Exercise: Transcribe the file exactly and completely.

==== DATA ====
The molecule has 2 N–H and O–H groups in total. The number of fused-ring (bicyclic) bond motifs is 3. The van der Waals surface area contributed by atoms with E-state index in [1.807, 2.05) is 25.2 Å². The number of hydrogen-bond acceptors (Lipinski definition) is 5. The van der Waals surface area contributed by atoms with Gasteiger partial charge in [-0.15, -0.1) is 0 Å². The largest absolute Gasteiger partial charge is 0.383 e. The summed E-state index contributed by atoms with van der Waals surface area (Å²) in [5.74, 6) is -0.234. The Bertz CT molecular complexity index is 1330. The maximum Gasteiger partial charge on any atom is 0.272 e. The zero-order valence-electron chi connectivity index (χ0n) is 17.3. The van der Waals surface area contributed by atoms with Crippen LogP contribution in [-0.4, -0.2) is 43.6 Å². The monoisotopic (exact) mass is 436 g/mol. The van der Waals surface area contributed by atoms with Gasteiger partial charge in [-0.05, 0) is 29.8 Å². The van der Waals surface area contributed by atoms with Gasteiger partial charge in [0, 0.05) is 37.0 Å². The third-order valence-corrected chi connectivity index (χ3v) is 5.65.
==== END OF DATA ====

The molecule has 2 N–H and O–H groups in total. The number of fused-ring (bicyclic) bond motifs is 3. The van der Waals surface area contributed by atoms with E-state index in [1.807, 2.05) is 25.2 Å². The number of hydrogen-bond acceptors (Lipinski definition) is 5. The van der Waals surface area contributed by atoms with Gasteiger partial charge in [-0.15, -0.1) is 0 Å². The largest absolute Gasteiger partial charge is 0.383 e. The summed E-state index contributed by atoms with van der Waals surface area (Å²) in [5.74, 6) is -0.234. The Bertz CT molecular complexity index is 1330. The maximum Gasteiger partial charge on any atom is 0.272 e. The zero-order valence-electron chi connectivity index (χ0n) is 17.3. The van der Waals surface area contributed by atoms with Crippen LogP contribution in [-0.4, -0.2) is 43.6 Å². The monoisotopic (exact) mass is 436 g/mol. The van der Waals surface area contributed by atoms with Gasteiger partial charge in [-0.05, 0) is 29.8 Å². The van der Waals surface area contributed by atoms with Gasteiger partial charge in [0, 0.05) is 37.0 Å². The third-order valence-corrected chi connectivity index (χ3v) is 5.65.